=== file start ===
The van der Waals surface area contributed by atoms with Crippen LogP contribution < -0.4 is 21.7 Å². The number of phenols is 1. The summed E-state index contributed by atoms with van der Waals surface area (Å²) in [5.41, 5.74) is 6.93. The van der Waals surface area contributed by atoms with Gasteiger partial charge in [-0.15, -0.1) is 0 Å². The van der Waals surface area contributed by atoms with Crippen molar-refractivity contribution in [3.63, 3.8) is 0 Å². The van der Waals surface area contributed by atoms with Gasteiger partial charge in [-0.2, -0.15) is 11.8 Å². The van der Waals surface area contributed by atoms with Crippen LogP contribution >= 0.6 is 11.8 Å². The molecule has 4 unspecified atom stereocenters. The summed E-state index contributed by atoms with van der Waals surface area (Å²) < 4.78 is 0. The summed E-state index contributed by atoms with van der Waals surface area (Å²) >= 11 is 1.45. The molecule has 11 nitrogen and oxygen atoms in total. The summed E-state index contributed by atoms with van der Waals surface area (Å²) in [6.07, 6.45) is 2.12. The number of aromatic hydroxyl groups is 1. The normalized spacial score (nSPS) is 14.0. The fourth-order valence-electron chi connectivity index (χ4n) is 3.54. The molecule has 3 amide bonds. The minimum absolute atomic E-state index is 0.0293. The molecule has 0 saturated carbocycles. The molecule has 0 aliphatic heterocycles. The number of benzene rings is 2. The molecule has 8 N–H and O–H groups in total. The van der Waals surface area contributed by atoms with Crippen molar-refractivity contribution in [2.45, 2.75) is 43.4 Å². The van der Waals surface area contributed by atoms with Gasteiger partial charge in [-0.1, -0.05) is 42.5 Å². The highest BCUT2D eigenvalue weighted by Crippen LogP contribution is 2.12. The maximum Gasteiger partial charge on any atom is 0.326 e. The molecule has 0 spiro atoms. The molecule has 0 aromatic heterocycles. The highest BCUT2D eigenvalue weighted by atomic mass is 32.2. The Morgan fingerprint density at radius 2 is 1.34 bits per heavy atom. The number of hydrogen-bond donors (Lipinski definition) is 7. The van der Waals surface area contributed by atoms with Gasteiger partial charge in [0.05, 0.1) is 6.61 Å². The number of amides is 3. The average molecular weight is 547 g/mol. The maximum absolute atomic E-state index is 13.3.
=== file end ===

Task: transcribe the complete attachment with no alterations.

The van der Waals surface area contributed by atoms with Crippen LogP contribution < -0.4 is 21.7 Å². The number of phenols is 1. The summed E-state index contributed by atoms with van der Waals surface area (Å²) in [5.41, 5.74) is 6.93. The van der Waals surface area contributed by atoms with Gasteiger partial charge in [-0.15, -0.1) is 0 Å². The van der Waals surface area contributed by atoms with Crippen molar-refractivity contribution in [3.63, 3.8) is 0 Å². The van der Waals surface area contributed by atoms with Gasteiger partial charge in [-0.2, -0.15) is 11.8 Å². The van der Waals surface area contributed by atoms with Crippen LogP contribution >= 0.6 is 11.8 Å². The molecule has 4 unspecified atom stereocenters. The summed E-state index contributed by atoms with van der Waals surface area (Å²) < 4.78 is 0. The summed E-state index contributed by atoms with van der Waals surface area (Å²) >= 11 is 1.45. The molecule has 11 nitrogen and oxygen atoms in total. The summed E-state index contributed by atoms with van der Waals surface area (Å²) in [6.07, 6.45) is 2.12. The number of aromatic hydroxyl groups is 1. The normalized spacial score (nSPS) is 14.0. The fourth-order valence-electron chi connectivity index (χ4n) is 3.54. The molecule has 3 amide bonds. The minimum absolute atomic E-state index is 0.0293. The molecule has 0 saturated carbocycles. The molecule has 0 aliphatic heterocycles. The number of benzene rings is 2. The molecule has 8 N–H and O–H groups in total. The van der Waals surface area contributed by atoms with Crippen molar-refractivity contribution in [2.45, 2.75) is 43.4 Å². The van der Waals surface area contributed by atoms with Gasteiger partial charge in [-0.1, -0.05) is 42.5 Å². The highest BCUT2D eigenvalue weighted by Crippen LogP contribution is 2.12. The maximum Gasteiger partial charge on any atom is 0.326 e. The molecule has 0 spiro atoms. The molecule has 0 aromatic heterocycles. The highest BCUT2D eigenvalue weighted by atomic mass is 32.2. The Morgan fingerprint density at radius 2 is 1.34 bits per heavy atom. The number of hydrogen-bond donors (Lipinski definition) is 7. The van der Waals surface area contributed by atoms with Gasteiger partial charge in [0.05, 0.1) is 6.61 Å². The number of amides is 3. The average molecular weight is 547 g/mol. The maximum absolute atomic E-state index is 13.3.